By Ann Arbor standards, the opening night at Condado Tacos on Liberty brought out the VIPs. Creative Washtenaw CEO Deb Polich came with husband Russ Collins, executive director of the Michigan Theater. Don Knight, who runs his family’s restaurant business, was there with his wife, Angela.

The opening also brought out the top brass at Condado, a  Columbus, Ohio–based chain that specializes in tacos, appetizers, and a full lineup of alcoholic and alcohol-free drinks. Just eight years old, it already has thirty company-owned restaurants. This is the fourth in Michigan, after Detroit, Troy, and Royal Oak. 

It’s revived the northeast corner of Liberty and Division, which had stood vacant since Bar Louie closed early in the pandemic. In a nod to its neighbor, the Penny W. Stamps School of Art & Design, the interior has been transformed into a colorful cantina with paintings by local artists that echo sights around Ann Arbor. 

The neighborhood has no shortage of tacos, including Tios and Isalita a few steps away on either side. But “it really comes down to the demographic of the people we think will like Condado tacos,” says Joe Kahn, the company’s founder and largest shareholder.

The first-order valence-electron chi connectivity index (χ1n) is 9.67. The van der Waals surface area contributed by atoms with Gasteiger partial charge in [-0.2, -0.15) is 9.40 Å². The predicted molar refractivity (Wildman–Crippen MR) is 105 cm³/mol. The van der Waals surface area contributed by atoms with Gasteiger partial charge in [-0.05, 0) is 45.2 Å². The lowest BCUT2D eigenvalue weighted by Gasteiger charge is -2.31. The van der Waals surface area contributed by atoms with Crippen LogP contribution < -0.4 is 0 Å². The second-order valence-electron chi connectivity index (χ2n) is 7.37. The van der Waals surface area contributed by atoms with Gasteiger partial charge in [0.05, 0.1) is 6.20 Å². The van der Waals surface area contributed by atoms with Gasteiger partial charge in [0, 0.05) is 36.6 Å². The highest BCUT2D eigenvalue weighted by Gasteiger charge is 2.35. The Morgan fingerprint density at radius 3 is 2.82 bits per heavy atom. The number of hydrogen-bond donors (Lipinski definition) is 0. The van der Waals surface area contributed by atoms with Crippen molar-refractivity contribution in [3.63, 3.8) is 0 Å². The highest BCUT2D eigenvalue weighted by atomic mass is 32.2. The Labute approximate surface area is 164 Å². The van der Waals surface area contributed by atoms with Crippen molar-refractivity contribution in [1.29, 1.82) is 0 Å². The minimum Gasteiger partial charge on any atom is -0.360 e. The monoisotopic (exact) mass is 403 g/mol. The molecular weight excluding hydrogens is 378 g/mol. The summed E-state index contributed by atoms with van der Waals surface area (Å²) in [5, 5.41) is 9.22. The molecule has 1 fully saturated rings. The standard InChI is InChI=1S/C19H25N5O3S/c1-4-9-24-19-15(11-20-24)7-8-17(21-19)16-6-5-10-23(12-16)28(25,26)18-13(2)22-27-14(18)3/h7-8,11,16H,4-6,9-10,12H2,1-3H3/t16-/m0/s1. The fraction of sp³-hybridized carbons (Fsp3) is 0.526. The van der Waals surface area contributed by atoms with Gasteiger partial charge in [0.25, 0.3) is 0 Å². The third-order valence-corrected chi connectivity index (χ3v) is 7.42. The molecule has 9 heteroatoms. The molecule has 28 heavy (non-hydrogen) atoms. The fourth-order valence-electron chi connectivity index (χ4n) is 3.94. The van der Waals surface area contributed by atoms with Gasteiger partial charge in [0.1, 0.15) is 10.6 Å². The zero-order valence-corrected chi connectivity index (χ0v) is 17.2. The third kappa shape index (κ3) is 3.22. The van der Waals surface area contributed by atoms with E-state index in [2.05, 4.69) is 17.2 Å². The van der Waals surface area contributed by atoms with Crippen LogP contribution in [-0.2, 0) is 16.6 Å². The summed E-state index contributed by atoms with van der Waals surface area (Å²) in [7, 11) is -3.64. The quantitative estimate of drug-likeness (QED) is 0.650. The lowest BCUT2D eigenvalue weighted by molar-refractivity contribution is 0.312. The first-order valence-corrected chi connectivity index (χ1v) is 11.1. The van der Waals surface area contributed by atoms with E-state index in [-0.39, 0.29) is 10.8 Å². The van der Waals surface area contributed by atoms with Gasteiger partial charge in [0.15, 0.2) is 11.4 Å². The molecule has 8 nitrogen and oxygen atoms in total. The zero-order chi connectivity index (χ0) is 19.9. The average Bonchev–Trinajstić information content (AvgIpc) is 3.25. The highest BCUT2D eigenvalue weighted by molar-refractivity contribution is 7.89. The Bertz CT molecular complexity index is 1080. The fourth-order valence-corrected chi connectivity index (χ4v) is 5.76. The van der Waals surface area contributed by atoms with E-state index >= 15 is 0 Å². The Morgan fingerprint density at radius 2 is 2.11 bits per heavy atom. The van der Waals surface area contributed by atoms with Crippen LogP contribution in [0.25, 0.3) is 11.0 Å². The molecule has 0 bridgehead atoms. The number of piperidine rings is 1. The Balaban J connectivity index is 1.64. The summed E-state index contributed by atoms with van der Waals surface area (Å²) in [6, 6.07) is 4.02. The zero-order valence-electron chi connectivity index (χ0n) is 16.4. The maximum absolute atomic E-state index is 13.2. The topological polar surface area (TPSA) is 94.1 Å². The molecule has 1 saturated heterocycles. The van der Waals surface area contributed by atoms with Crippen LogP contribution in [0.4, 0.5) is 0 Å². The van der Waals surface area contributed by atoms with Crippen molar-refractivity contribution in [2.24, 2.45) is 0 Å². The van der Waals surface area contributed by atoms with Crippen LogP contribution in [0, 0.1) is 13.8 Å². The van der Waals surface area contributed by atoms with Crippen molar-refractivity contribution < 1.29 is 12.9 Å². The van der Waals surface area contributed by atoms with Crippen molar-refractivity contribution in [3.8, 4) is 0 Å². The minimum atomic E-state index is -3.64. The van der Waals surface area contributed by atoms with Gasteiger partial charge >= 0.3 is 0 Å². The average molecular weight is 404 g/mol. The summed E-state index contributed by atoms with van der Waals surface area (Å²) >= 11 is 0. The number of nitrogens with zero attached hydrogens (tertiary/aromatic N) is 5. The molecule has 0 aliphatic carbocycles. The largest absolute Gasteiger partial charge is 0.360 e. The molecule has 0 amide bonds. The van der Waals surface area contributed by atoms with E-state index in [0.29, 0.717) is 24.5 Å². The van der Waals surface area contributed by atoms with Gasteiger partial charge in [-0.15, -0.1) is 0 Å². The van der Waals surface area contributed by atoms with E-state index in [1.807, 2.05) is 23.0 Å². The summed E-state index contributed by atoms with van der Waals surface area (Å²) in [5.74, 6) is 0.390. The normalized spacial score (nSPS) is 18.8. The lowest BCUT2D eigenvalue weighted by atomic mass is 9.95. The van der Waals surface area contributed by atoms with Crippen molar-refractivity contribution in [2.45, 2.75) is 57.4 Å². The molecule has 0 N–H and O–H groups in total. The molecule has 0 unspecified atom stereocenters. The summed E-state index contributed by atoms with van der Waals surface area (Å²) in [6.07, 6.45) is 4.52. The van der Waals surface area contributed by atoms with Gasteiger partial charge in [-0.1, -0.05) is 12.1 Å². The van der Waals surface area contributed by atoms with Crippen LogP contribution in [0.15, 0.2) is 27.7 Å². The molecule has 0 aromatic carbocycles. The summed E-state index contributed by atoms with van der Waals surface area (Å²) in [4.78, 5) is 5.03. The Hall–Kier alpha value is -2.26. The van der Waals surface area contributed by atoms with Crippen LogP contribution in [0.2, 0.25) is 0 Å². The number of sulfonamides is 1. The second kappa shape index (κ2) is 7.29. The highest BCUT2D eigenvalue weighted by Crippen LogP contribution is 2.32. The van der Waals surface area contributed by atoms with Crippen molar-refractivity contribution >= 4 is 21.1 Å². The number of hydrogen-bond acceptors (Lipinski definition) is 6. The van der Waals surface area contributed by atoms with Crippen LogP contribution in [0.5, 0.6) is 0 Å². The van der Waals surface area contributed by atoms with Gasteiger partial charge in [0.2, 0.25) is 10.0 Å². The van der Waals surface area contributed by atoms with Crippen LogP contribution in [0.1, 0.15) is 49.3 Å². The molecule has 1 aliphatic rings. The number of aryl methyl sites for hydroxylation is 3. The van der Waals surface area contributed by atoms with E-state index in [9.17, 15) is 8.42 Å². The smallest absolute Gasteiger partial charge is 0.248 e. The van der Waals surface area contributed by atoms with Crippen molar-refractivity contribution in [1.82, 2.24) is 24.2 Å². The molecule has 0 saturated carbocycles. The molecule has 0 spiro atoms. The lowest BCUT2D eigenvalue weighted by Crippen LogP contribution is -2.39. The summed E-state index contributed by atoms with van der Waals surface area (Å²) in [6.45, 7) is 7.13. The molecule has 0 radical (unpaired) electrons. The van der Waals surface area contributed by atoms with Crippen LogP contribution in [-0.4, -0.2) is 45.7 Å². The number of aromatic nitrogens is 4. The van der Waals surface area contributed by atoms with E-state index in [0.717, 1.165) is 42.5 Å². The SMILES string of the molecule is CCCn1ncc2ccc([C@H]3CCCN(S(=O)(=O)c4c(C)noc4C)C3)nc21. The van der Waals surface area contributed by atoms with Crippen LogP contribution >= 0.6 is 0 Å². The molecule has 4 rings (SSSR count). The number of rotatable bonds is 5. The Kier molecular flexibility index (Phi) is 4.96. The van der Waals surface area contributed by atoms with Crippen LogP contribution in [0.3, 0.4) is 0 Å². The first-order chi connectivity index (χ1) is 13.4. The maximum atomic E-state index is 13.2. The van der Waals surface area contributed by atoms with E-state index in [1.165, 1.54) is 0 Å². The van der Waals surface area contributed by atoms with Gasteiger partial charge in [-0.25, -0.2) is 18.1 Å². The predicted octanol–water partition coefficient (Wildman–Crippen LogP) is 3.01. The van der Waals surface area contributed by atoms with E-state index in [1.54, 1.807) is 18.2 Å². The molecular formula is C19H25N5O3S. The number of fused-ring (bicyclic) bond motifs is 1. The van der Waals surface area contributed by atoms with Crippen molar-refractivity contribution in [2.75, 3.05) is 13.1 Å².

The company can take up to four years to decide on a new city, and generally goes on a scouting mission for possible sites. But Kahn says the former Bar Louie “was the first place we saw in Ann Arbor, and we loved it.” 

Condado president Chris Artinian says the average store is 4,000 square feet and has annual revenue of about $4 million. Artinian joined the company from the Beekman Group when the private equity firm made a major investment in Condado in 2020. 

Each store costs an average of seven figures to build or renovate, which is what Condado spent in Ann Arbor, Artinian says. The typical check is $17 to $18, without alcohol, with generous-sized tacos starting at $3.95 each.

Prices rise according to ingredients, and tacos can be customized with a wide variety of meats, plant-based proteins, sauces, and toppings including multiple flavors of guacamole.  “We like to say one is a snack, two is a meal, and to eat three, you have to be really hungry,” Artinian says.

Along with four types of taco shells—hard-shell corn, soft flour, ranch-flavored hard shell, and firecracker, a spicy hard shell—Condado has bowls and a wide variety of appetizers, including queso with multiple toppings, such as corn, chorizo, and chicken, and nachos.

From the looks of the opening night crowd, the tacos were getting a warm reception, and the brightly colored interior was a feast for the eyes, too. 

Condado Tacos, 401 E. Liberty,  (734) 369–3172. Mon.–Thurs. 11 a.m.–11 p.m., Fri. & Sat. 11 a.m.–midnight. Closed Sun.